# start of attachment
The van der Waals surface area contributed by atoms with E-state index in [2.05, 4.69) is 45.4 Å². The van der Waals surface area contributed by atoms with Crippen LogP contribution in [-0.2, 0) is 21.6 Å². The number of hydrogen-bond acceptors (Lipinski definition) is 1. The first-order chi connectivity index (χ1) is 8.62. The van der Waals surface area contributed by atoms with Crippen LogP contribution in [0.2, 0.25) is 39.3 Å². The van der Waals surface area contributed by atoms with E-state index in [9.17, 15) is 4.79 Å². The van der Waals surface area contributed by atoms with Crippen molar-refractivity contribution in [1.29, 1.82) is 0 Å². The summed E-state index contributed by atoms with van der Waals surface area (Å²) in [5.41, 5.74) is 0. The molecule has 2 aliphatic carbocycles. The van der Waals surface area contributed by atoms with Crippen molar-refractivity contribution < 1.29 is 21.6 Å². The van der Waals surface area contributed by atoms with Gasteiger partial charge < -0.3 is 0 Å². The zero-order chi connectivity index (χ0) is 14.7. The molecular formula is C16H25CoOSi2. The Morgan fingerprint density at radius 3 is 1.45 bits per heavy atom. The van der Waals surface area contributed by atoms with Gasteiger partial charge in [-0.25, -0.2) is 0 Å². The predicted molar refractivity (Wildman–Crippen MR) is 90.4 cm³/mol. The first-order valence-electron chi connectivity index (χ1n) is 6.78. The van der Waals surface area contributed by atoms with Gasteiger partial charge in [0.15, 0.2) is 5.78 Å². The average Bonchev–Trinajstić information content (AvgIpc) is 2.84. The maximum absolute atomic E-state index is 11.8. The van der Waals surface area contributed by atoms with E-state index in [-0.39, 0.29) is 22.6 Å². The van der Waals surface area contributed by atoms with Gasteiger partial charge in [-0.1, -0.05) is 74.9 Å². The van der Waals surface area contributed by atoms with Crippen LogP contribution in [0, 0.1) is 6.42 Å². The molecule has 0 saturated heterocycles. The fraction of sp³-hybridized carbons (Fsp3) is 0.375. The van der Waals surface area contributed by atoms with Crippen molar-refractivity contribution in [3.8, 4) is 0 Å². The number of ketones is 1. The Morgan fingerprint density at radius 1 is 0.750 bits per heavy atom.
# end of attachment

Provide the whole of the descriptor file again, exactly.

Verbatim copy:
The van der Waals surface area contributed by atoms with E-state index in [2.05, 4.69) is 45.4 Å². The van der Waals surface area contributed by atoms with Crippen LogP contribution in [-0.2, 0) is 21.6 Å². The number of hydrogen-bond acceptors (Lipinski definition) is 1. The first-order chi connectivity index (χ1) is 8.62. The van der Waals surface area contributed by atoms with Crippen LogP contribution in [0.2, 0.25) is 39.3 Å². The van der Waals surface area contributed by atoms with E-state index in [9.17, 15) is 4.79 Å². The van der Waals surface area contributed by atoms with Crippen molar-refractivity contribution in [1.29, 1.82) is 0 Å². The summed E-state index contributed by atoms with van der Waals surface area (Å²) in [5.41, 5.74) is 0. The molecule has 2 aliphatic carbocycles. The van der Waals surface area contributed by atoms with Crippen molar-refractivity contribution < 1.29 is 21.6 Å². The van der Waals surface area contributed by atoms with Gasteiger partial charge < -0.3 is 0 Å². The zero-order chi connectivity index (χ0) is 14.7. The molecular formula is C16H25CoOSi2. The Morgan fingerprint density at radius 3 is 1.45 bits per heavy atom. The van der Waals surface area contributed by atoms with Gasteiger partial charge in [-0.25, -0.2) is 0 Å². The predicted molar refractivity (Wildman–Crippen MR) is 90.4 cm³/mol. The first-order valence-electron chi connectivity index (χ1n) is 6.78. The van der Waals surface area contributed by atoms with Gasteiger partial charge in [0.15, 0.2) is 5.78 Å². The average Bonchev–Trinajstić information content (AvgIpc) is 2.84. The maximum absolute atomic E-state index is 11.8. The van der Waals surface area contributed by atoms with E-state index in [-0.39, 0.29) is 22.6 Å². The van der Waals surface area contributed by atoms with Gasteiger partial charge in [-0.1, -0.05) is 74.9 Å². The van der Waals surface area contributed by atoms with Crippen LogP contribution in [0, 0.1) is 6.42 Å². The molecule has 0 saturated heterocycles. The fraction of sp³-hybridized carbons (Fsp3) is 0.375. The van der Waals surface area contributed by atoms with Crippen molar-refractivity contribution in [3.8, 4) is 0 Å². The number of ketones is 1. The Morgan fingerprint density at radius 1 is 0.750 bits per heavy atom.